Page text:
I would have thought that I would feel safe after he was gone.
I would have thought that I would do things for my own personal achievements, rather than out of fear of a second party reaction.
I would have thought I would be healed.
Although I was one who was abused, I thought I would automatically get better after what happened.
I’m still being abused.
Not by his hands or words, but what was changed in my head.
I have an unrealistic view of what perfection as a wife, mother and woman should be. No matter how hard I could have tried, I could have never pleased him. Logic tells me that his mind was sick so I can just dismiss everything that was said and done. Instinct tells me another story.
When the house isn’t clean, I worry about the consequences.
When I don’t say the right thing, I worry about the consequences.
When I fail at a task I have set before myself, I am gripped in paralyzing fear.
Although my abuser is gone, I haven’t been released. I have taken up where he left off and abusing myself because that is what I know.
I look in the mirror and I am ugly, fat and undesirable.
I cook a meal and I forgot the pepper and I am a horrible cook.
I speak or write and I am stupid, uneducated and foolish.
Our heads are funny things. We can hear 10,000 positive things about us; yet we cling to the one negative thing that has been said. No matter what we succeed in; we fret ourselves over our failures.
It’s not being a past “victim”; it’s being “victimized.”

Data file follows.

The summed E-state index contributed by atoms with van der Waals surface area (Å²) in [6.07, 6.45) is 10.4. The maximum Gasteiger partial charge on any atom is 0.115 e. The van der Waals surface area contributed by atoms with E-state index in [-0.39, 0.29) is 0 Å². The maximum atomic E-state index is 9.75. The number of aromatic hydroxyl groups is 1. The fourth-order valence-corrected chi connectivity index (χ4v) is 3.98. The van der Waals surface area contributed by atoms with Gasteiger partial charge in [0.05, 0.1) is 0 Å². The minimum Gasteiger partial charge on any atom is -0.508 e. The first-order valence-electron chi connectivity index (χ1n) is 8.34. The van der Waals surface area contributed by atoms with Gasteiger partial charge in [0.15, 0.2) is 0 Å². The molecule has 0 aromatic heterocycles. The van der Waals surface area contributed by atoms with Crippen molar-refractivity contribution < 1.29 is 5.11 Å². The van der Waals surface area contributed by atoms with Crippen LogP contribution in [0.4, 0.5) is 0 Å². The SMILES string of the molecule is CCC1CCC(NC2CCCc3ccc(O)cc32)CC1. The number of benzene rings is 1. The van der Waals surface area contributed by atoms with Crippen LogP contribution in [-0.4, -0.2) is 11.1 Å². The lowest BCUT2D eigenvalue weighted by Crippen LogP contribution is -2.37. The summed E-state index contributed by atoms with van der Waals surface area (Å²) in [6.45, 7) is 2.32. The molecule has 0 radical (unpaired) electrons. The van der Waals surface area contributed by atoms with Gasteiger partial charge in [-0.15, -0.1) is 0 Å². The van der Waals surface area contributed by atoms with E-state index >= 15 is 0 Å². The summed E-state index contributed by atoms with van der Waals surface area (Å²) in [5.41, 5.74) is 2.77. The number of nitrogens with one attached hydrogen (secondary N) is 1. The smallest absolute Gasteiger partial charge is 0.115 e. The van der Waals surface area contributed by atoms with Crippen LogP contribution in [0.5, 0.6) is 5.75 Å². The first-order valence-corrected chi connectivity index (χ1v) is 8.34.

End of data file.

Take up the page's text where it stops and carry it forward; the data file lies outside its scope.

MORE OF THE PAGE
It’s acknowledging that someone took advantage of them being stronger and bent me against my will. Stripped me of the power of confidence. Caused me to be blind to what reality is. I am trying hard to accept that I am a statistic of PTSD. I have to reassure myself constantly that I am safe.
Being remarried is a trigger. It automatically places me in roles that lended itself to abuse in the past. I have had to give credence to the fact that although my new husband is in my heart; my abuser is still in my head.
I have to acknowledge in all my pretension of being strong; I am a battered woman.
Although I am battered woman, I am trying to believe that I am OK. Its waking up every morning and praying that I will be whole. Its acknowledging to my husband that I am weak. Its allowing him to comfort me and reassure me.
If you have ever been abused, don’t feel guilty that you can’t let go of the fear. As a victim you had to let go of what is rational and you began to rely on instinct. Your mind was trained to see things differently and that’s a hard thing to change. It isn’t going to happen overnight. I’m not too sure it ever goes away completely, but you can make steps to begin to heal.
I know this because of the verse “As a mother comforts her child, so will I comfort you. – Isaiah 66:13″
Sometimes my children cry out to me in the night. They saw a monster in their room. It’s not really there. It’s all in their head, yet I comfort them and reassure them that they are safe. I acknowledge their fear; rational or not. I picture this as God dealing with my heart. Sometimes I cry out because of the monsters that aren’t really there, but are in my head. I feel his comfort and reassurance that I am safe. It doesn’t mean I will never dream of a monster, but that I am safe and comforted when I do. I have to acknowledge my own fears; rational or not. They are there and I am fighting mad to beat them.